Angela Peoples holding sign (photo by Kevin Banatte)
Angela Peoples holding sign (photo by Kevin Banatte)
Time- and panic management are, for me, inextricably linked. If by “linked,” you mean “hopelessly knotted around my soul and the more I struggle the tighter I’m bound.” I think a lot about time, and my workload, and how many hours a week I’m willing to work (if by willing you mean “what my body and mental health will withstand before breaking down”), and about what you can get done in 30 minutes, and what it means to take time off. One of our most popular posts is guest blogger Julie Rak’s piece on crafting a five year plan.
I have another trick I developed in grad school, that I completely forgot about until someone came to me with a version of the same problem I’m currently suffering from, and for which I developed it.
Let’s say you have a five year plan. You know the big goals you want to hit, and you’ve mapped out what needs to happen along the way to move you toward that goal. You have the big picture, and a sense of direction. Great. Let’s say as well that you know that if you wait to work in 8 hour or week-long uninterrupted bursts, you’ll be waiting a looooooooong time before you ever even start anything: that is, you know the value of 30 minutes.
But what happens to me, lately, and periodically, is that I have so much on my to-do list, that when I sit down for that 30 minute blast of whatever, I … freak out and somehow wind up on Facebook for 40 minutes and then wind up not only not doing what I planned but also rushing to the next class or meeting without having eaten or gone to the bathroom or fixed my lipstick.
It goes like this. Me and my list sit down to do a task, maybe for what I know is a short chunk of time (30 minutes between meetings) or what is a more amorphous block (nothing scheduled, working from home in my track pants all day). I open up whatever I’m working on–assessing grad admissions files, say–and start.
Then: I take myself out of the moment and start to extrapolate. I’ll be reading a file, and start to ruminate so: “Ugh, my eyes hurt, and it’s been 5 minutes and I am still not sure if all the reference letters are here, and I should have looked at this yesterday or last week and there are 10 more to do today, but if I do it at this speed it will take three hours and I don’t have three hours because I have to do that grading and I’ll be tired of assessing things by then but maybe I should be writing now while my brain is fresh but I can’t write now because I’m worried about how many of these files I should read so I should just read them so I can stop worrying but OH! I’M TEACHING A YOGA CLASS TONIGHT so I should prep that, and god I’m a terrible person because now it’s been another five minutes and I’m no farther ahead on this and I think I’ll clear the mental decks by making a status update about almost forgetting yoga because that would be a funny way to reference mindfulness. Ooooh, a link about Twitter and the National Park Service? This is research …”
It’s exhausting (and unproductive) inside my head, some days.
Basically, the problem is that even when I sit down to work, I don’t work, because I’m panicking about work, about how I’ll never get finished, or some other larger looming disaster. I get spooked.
The solution is this: the two-hour blinders. Horse blinders, recall, are those weird little side-eye shades that horses wear in urban areas, that restrict their peripheral vision. The idea is that horses are less likely to get spooked by all the things that go on around them if they mostly can just see the road ahead of them, which is the most salient thing to the task at hand, which is moving down the road ahead of them. For an academic, blinders work differently: they restrict not the peripheral vision (SIDE EYE FOREVER) but the temporal horizon.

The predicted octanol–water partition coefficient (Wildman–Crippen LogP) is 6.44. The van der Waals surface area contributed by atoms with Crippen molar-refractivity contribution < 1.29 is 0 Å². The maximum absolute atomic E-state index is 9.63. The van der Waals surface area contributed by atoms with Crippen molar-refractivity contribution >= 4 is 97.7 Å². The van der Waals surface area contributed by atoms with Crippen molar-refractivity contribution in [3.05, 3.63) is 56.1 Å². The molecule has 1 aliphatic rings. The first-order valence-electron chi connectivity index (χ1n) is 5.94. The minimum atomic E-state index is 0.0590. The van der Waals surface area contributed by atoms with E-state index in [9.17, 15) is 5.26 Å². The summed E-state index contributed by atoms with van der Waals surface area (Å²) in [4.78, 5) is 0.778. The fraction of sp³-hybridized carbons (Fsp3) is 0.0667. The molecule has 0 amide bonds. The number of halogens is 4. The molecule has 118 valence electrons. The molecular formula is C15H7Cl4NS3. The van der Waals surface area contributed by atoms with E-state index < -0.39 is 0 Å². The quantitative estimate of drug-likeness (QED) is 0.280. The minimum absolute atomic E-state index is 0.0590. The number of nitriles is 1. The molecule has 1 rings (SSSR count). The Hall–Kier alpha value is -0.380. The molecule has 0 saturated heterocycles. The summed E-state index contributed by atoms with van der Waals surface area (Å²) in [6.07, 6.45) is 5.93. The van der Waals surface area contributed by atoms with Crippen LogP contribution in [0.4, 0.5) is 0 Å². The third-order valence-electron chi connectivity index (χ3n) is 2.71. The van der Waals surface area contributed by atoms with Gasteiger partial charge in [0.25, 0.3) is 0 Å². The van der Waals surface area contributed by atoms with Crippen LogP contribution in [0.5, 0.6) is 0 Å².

To wit: when I use the two-hour blinders technique, the world constricts down to the next two hours. The past ceases to exist, and the future ceases to exist. I make a deal with myself where I promise myself I can panic and freak out and make 40 year plans, or ruminate on what I didn’t get done yesterday but I have to do it later and not in the next two hours. Then I made a plan for those two hours, and I just buckle down and do it. If I’m reading that grad file and my mind starts to wander (“If all the files are this good I might admit too many people and then our cohort will be too big and then I’m going to need to schedule more classes but the curriculum is already set and what am I going to do?”) I remind myself that I’ve scheduled a time for panicking later. And then I made myself come back to the present.
It’s a kind of mindfulness practice, really.
I learned in grad school that fixing the past and knowing the future are alike impossible. That extrapolating from what’s happening right now (reading Judith Butler verrrrrrrry slowly) to what will happen in the future (I will not only never finish this book, I’ll never finish another book ever) is a fool’s game. And if we play it too often, we don’t do anything else. It becomes all consuming. Every time we sit down to work, we spend that time worrying about work, instead. That’s untenable. The two hour plan works by acknowledging that panic is likely to happen, but that it cannot be indulged right now. Especially when you start with this plan, you should really actually schedule the panicking time so that you are more willing and able to let it go when you are trying to do something else. Panic time, for me, looks like this: I schedule half an hour of the day to sit down with some paper and write down everything I’m worried about. Even just doing that is remarkably soothing: I can see that some of my fears are existential and unfixable and I can stop trying to solve them. I can see that some of my fears are really very minor and I can solve them in two minutes. The other stuff I can then spend a few minutes trying to figure out a plan of attack to address. Then I stop panicking.